2. If there is anything, forward it to the SSH server on the other side and tell it to pass that to the right machine and the right port. In my case, the right machine is the same running SSH, and by default, I got the VNC server running on the default port (5900).
  2. So, again , in those steps, the "source port" is the port on the local machine that PuTTY listens to, and the "destination" is the server address and the port where you want that information to be forwarded to.
  3. Now, instead of having the VNC client (RealVNC or whatever), connect to the remote address ("destination"), we tell it to connect to our own machine VNC server (There is actually not such a thing, just that PuTTY will be listening there). This is done by entering the address, which is a standard address to indicate loopback. I.e., the packets that come and go from the computer network adapter are routed in and out at the network adapter level, back into or out of the machine, without ever touching the external network (LAN). See this. So, the VNC client doesn't even realize of the trick.
  4. Notice that in the remote network, where the server is sitting, gated by a given firewall, we don't need to open the VNC port on that firewall, but just the SSH port.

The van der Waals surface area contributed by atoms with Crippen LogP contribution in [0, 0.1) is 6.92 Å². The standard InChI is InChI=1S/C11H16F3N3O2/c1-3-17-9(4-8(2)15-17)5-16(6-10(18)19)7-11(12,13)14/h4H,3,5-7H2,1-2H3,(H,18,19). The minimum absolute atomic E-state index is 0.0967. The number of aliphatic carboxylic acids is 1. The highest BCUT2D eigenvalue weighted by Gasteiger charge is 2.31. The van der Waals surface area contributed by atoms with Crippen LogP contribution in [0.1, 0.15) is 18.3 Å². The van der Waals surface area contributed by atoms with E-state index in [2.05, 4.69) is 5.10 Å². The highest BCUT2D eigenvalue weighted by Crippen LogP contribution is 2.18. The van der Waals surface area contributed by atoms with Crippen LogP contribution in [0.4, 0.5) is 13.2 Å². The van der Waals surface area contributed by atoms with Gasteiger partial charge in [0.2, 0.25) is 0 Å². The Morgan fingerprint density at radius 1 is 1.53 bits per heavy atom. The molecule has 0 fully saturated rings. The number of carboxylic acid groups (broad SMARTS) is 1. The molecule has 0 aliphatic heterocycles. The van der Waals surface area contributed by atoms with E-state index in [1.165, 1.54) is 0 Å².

For the 2nd problem, on doing a VNC to a machine in a network with changing IPs, one can read this. Basically, you got to register your domain name in some server in the Internet and then, have your network, somehow, report back its IP periodically in case it has changed. So, two things are needed here.
  1. First the dynamic DNS (DDNS) server. A good list of free ones can be found here. Basically register your domain name (whatever the name you want it to be) to your network IP. The domain name may be a full name (that you may have got somewhere) or a partial name, where you pick a portion of the full domain name and the rest is assigned by you DDNS company. I am using, and my server domain name will be something like
  2. Second, your network has to report back the IP periodically, to that server, so, that the server can now it has changed. This can be done by the router of the network (D-LINK is an example of that and they even provide the DDNS server for free) or, if your router can't do that, by a computer within the network, thanks to some kind of app that the DDNS company will give you. In my case, gives you a step by step installation for different platforms. Really easy. In my case, using Linux, my server will use crontab to periodically send the IP to the DDNS server (
Note: somehow my router seems to be a branding of a D-LINK but not sure it is working, so, I am using the crontab.

Finally, now that we got all this running, it wouldn't hurt to step up the security and get some other cool stuff going. Check my lastest post on this topic...